"I never framed a wish, or formed a plan,
That flattered me with hopes of earthly bliss,
But here I laid the scene!"




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or having been told that it was most commendable to follow some profession, I conquered, in idea, every obstacle, and established my abode in cities, amid the hum of men,' with as little difficulty as I had before entered the court of the Fairy Queen, or quaffed ale along with warriors, in the hall of Odin. But the time has at last arrived, when these threats were to be put into execution; and when that which is commonly called life began to dawn — Alas, Mr. Ruminator! I have here found a brilliant imagination to be but a deceitful guide. My gulden visions have fled like the morning cloud: I have entered the crowded ball-rooni, mingled with the train of orators and statesmen; and returned fevered with disappointment, to search again for repose in the bosom of the forest, where alone it could be found. In this situation I now am. After having once given the reins to poetical fancy, it is difficult indeed to stop its career; and I remain at present in doubt whether to struggle against its influence, by mingling again with the world, or to follow, without further hesitation, the precepts contained in an epigram of Martial, elegantly translated in a late number of your essays.

It was my intention to wind up this letter with a very. juvenile effusion in verse, which seemed not inapplicable to the present subject; but recollecting that a copy of these verses may exist in the possession of a friend, I dread the risk, (notwithstanding my insignificance) of becoming in any degree known, until I find what reception you may give to this feeble and hurried transcript of my feelings.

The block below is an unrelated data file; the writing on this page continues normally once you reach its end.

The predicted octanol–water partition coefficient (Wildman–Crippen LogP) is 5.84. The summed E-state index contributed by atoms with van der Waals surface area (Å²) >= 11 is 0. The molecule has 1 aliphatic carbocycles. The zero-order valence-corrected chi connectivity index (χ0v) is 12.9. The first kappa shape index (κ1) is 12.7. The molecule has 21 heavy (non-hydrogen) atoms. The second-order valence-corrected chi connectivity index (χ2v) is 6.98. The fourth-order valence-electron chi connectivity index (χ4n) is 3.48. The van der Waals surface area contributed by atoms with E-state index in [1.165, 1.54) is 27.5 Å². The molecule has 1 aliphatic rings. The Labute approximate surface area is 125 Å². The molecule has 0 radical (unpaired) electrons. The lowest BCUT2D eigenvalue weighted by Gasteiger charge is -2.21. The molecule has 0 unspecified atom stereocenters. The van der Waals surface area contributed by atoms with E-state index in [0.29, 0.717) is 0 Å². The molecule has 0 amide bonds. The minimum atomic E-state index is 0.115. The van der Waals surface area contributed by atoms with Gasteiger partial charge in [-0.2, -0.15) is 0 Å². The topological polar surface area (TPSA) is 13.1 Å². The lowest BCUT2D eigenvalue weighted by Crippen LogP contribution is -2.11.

MUSARUM AMATOR. May 9, 1809.




On the deceitfulness of Hope. Farewell of the Ruminator.

The delusions of hope have been among the most trite topics of the moralist. The Ruminator feels them on the present occasion with no common force. He had flattered himself that his lucubrations might have proceeded to at least double their present length. But to plan and to act are widely different. He has deferred the execution of half his purposes till it is too late, and the close of the CENSURA brings them to a termination before their time.

Thus disheartened, he has wanted energy sufficient to perform the little that might still have been done, and passed two or three months in a state of listlessness and idleness such as he has not experienced for years. A number of favourite subjects remain untouched; and a number of fragments unused.

Even this last paper has been deferred, from the wish to execute it well, till the languor of over wearied thought has diminished the usual degree of ability; and time scarcely remains to execute it at all.

To look back on what is past, is an employment too fearful for the present spirits of the Author. "The toil," says Johnson, "with which performance struggles after idea, is so irksome and disgusting, and so frequent is the necessity of resting below that perfection, which we imagined within our reach, that seldom any man obtains more from his endeavours, than a painful conviction of his defects, and a continual resuscitation